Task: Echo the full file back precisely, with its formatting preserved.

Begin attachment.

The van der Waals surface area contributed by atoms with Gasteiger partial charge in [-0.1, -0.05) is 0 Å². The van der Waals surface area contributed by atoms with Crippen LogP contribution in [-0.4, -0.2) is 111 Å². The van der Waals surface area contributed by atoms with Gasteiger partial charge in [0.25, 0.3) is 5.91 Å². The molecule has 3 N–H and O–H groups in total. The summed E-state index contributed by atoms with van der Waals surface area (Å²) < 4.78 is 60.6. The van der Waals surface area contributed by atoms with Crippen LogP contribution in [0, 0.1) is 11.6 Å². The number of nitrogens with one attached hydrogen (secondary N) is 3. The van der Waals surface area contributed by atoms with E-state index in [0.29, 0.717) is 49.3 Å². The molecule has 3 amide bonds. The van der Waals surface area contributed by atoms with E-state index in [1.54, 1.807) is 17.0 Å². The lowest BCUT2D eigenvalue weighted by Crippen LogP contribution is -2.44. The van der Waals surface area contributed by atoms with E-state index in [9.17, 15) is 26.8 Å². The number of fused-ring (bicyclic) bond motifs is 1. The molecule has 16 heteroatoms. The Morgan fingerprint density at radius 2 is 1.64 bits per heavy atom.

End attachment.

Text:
The van der Waals surface area contributed by atoms with Gasteiger partial charge in [-0.1, -0.05) is 0 Å². The van der Waals surface area contributed by atoms with Crippen LogP contribution in [-0.4, -0.2) is 111 Å². The van der Waals surface area contributed by atoms with Gasteiger partial charge in [0.25, 0.3) is 5.91 Å². The molecule has 3 N–H and O–H groups in total. The summed E-state index contributed by atoms with van der Waals surface area (Å²) < 4.78 is 60.6. The van der Waals surface area contributed by atoms with Crippen LogP contribution in [0, 0.1) is 11.6 Å². The number of nitrogens with one attached hydrogen (secondary N) is 3. The van der Waals surface area contributed by atoms with E-state index in [0.29, 0.717) is 49.3 Å². The molecule has 3 amide bonds. The van der Waals surface area contributed by atoms with E-state index in [1.54, 1.807) is 17.0 Å². The lowest BCUT2D eigenvalue weighted by Crippen LogP contribution is -2.44. The van der Waals surface area contributed by atoms with E-state index in [9.17, 15) is 26.8 Å². The number of fused-ring (bicyclic) bond motifs is 1. The molecule has 16 heteroatoms. The Morgan fingerprint density at radius 2 is 1.64 bits per heavy atom.